I enjoyed a great visit with my daughter and her family. What a busy household! Between their two girls, an eighteen year old with an entourage of colorfully appointed friends, her older sister by two years and her boyfriend, three dogs, two cats, plus a fully functioning day care on the premises, there is not much down time to prepare for the next likely catastrophic event.
The tiniest member of the clan would be Jasper. Jasper, a designer breed Affenhuahua or Bichonaranian or something, a hybrid of the minutest proportions, is my daughter’s shadow and self appointed guardian when she is home. The dog takes this position very seriously. Unphased by his diminutive stature he is a fairly aggressive little man, and is extremely protective of interlopers threatening to steal a moment of my daughter’s attention he feels takes from his allotted share. Animals and I have always maintained a special bond. I have bought and sold more Habitrails, cages, litter, kibble, dog food, cat food, hamster food, rabbit food, and toys for one species or another then the average Pet Smart buyer. That being said, it was unusual to find myself despised on sight by such a formidable enemy wrapped in an economy sized package. On setting down my overnight bag the gauntlets were drawn. In his mind it was obvious it was him or me. If I entered a room the wee warrior issued a warning growl. Hugging my daughter was treated as grounds for a full on attack. Below I am including what would have been the cutest picture of the tiny tyrant but for the fact that I lopped off his head, perhaps a Freudian “whoops” in retribution for the tear he left in my new shorts while trying to remove my leg from my torso.
On my first day there plans were in the works to see “Ted” at the movie theater. This not by way of a clandestine rendezvous, but rather a movie currently showing in the local theaters. Ted, for those of you who may not have not seen the trailers, appears on the surface to be a sophomoric comedy revolving around an adult man who wishes life into his teddy bear when a small boy. It is. Reminiscent of Pinocchio, the bear comes to life and the two form a bond making them BFF. Ted is a foul-mouthed, irreverent sort of bear who would put Pooh off his honey and send Piglet scurrying for an exorcist. In truth this was a movie, or so one might assume, that might be expected to attract a viewer demographic of college aged males still deriving joy from sucking beer out of tubes in their hats and exchanging bodily noises.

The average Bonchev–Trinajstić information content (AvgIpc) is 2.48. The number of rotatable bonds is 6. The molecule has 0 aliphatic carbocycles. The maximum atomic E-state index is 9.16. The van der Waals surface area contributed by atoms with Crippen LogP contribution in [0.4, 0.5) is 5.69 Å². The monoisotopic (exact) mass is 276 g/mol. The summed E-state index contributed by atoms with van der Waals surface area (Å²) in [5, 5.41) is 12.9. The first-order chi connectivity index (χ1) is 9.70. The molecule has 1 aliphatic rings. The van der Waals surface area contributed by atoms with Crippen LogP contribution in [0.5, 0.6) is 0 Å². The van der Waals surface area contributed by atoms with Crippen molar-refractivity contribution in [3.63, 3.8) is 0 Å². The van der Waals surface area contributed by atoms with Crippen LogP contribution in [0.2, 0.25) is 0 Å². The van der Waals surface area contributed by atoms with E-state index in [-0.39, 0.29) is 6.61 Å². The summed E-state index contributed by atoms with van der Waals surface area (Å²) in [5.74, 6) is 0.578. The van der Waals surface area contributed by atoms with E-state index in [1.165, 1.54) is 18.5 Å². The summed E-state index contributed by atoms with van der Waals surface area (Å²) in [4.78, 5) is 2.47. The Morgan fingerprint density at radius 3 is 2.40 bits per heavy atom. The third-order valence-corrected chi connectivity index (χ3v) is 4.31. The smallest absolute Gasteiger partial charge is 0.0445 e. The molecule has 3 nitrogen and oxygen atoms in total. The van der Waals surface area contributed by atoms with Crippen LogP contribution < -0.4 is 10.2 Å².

We signed over the registration to my car for a family sized tub of popcorn with extra butter, three bottles of water and a Snickers bar, and located our seats in number 11 of 12 viewing areas on the premises. An hour and half later, plus or minus a bit, to my surprise I found I had left some serious laughs on the floor. At one point the people behind us asked us to keep the giggling down which hasn’t happened to me since I saw Hanky Panky with Gene Wilder and Gilda Radner years ago after two margaritas. For those of you easily offended by off-color humor this is one movie you need to cross of your list. At times it is so incredibly inappropriate it makes you cringe but being somewhat irreverent myself, it made me laugh out loud far more often then expected.